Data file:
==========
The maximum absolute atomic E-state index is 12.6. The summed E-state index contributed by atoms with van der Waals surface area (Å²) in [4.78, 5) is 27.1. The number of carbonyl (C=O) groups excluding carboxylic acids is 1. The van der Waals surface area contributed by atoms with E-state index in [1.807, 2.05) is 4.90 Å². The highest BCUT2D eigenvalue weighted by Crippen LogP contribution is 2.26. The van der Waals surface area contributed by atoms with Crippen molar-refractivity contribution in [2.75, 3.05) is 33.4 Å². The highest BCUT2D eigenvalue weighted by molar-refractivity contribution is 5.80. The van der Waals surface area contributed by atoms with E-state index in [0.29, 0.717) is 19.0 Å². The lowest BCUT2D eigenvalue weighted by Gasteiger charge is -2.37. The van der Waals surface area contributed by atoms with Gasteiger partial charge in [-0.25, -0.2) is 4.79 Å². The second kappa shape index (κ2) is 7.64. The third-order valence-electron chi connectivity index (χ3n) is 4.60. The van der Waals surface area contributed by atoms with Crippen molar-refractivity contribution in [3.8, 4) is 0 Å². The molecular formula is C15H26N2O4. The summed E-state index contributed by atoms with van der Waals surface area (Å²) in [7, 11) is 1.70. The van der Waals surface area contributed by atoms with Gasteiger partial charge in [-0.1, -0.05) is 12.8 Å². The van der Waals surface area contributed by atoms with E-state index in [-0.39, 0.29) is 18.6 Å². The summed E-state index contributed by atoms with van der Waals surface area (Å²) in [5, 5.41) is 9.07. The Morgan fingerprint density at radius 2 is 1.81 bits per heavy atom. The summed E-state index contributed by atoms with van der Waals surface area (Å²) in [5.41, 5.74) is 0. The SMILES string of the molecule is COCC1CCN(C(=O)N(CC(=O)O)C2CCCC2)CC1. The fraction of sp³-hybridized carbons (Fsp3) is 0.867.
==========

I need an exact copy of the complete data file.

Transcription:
The maximum absolute atomic E-state index is 12.6. The summed E-state index contributed by atoms with van der Waals surface area (Å²) in [4.78, 5) is 27.1. The number of carbonyl (C=O) groups excluding carboxylic acids is 1. The van der Waals surface area contributed by atoms with E-state index in [1.807, 2.05) is 4.90 Å². The highest BCUT2D eigenvalue weighted by Crippen LogP contribution is 2.26. The van der Waals surface area contributed by atoms with Crippen molar-refractivity contribution in [2.75, 3.05) is 33.4 Å². The highest BCUT2D eigenvalue weighted by molar-refractivity contribution is 5.80. The van der Waals surface area contributed by atoms with E-state index in [0.29, 0.717) is 19.0 Å². The lowest BCUT2D eigenvalue weighted by Gasteiger charge is -2.37. The van der Waals surface area contributed by atoms with Gasteiger partial charge in [-0.25, -0.2) is 4.79 Å². The second kappa shape index (κ2) is 7.64. The third-order valence-electron chi connectivity index (χ3n) is 4.60. The van der Waals surface area contributed by atoms with Crippen molar-refractivity contribution in [3.8, 4) is 0 Å². The molecular formula is C15H26N2O4. The summed E-state index contributed by atoms with van der Waals surface area (Å²) in [7, 11) is 1.70. The van der Waals surface area contributed by atoms with Gasteiger partial charge in [-0.1, -0.05) is 12.8 Å². The van der Waals surface area contributed by atoms with E-state index in [-0.39, 0.29) is 18.6 Å². The summed E-state index contributed by atoms with van der Waals surface area (Å²) in [5, 5.41) is 9.07. The Morgan fingerprint density at radius 2 is 1.81 bits per heavy atom. The summed E-state index contributed by atoms with van der Waals surface area (Å²) in [5.41, 5.74) is 0. The SMILES string of the molecule is COCC1CCN(C(=O)N(CC(=O)O)C2CCCC2)CC1. The fraction of sp³-hybridized carbons (Fsp3) is 0.867.